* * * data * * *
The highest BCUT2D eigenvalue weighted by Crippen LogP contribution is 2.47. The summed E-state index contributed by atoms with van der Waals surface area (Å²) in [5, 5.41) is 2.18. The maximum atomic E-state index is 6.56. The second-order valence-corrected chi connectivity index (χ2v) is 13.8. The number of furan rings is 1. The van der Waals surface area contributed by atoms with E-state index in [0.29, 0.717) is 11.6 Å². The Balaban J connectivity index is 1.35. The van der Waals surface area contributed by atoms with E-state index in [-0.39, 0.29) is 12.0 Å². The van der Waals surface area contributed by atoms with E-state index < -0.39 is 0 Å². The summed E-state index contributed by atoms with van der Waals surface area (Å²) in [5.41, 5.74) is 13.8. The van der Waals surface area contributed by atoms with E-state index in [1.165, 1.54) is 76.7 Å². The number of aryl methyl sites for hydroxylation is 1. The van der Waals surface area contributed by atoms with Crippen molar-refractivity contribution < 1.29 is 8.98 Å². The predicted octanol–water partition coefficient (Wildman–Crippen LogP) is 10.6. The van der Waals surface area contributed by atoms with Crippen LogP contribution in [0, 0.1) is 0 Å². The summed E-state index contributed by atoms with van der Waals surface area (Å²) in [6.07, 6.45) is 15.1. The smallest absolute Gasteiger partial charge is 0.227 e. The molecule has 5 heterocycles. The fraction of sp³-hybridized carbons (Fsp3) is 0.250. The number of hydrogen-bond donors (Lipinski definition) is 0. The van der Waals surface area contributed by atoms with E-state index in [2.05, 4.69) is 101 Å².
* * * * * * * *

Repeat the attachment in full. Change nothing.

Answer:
The highest BCUT2D eigenvalue weighted by Crippen LogP contribution is 2.47. The summed E-state index contributed by atoms with van der Waals surface area (Å²) in [5, 5.41) is 2.18. The maximum atomic E-state index is 6.56. The second-order valence-corrected chi connectivity index (χ2v) is 13.8. The number of furan rings is 1. The van der Waals surface area contributed by atoms with E-state index in [0.29, 0.717) is 11.6 Å². The Balaban J connectivity index is 1.35. The van der Waals surface area contributed by atoms with E-state index in [-0.39, 0.29) is 12.0 Å². The van der Waals surface area contributed by atoms with E-state index < -0.39 is 0 Å². The summed E-state index contributed by atoms with van der Waals surface area (Å²) in [5.41, 5.74) is 13.8. The van der Waals surface area contributed by atoms with E-state index in [1.165, 1.54) is 76.7 Å². The number of aryl methyl sites for hydroxylation is 1. The van der Waals surface area contributed by atoms with Crippen molar-refractivity contribution < 1.29 is 8.98 Å². The predicted octanol–water partition coefficient (Wildman–Crippen LogP) is 10.6. The van der Waals surface area contributed by atoms with Crippen LogP contribution in [0, 0.1) is 0 Å². The summed E-state index contributed by atoms with van der Waals surface area (Å²) in [6.07, 6.45) is 15.1. The smallest absolute Gasteiger partial charge is 0.227 e. The molecule has 5 heterocycles. The fraction of sp³-hybridized carbons (Fsp3) is 0.250. The number of hydrogen-bond donors (Lipinski definition) is 0. The van der Waals surface area contributed by atoms with E-state index in [2.05, 4.69) is 101 Å².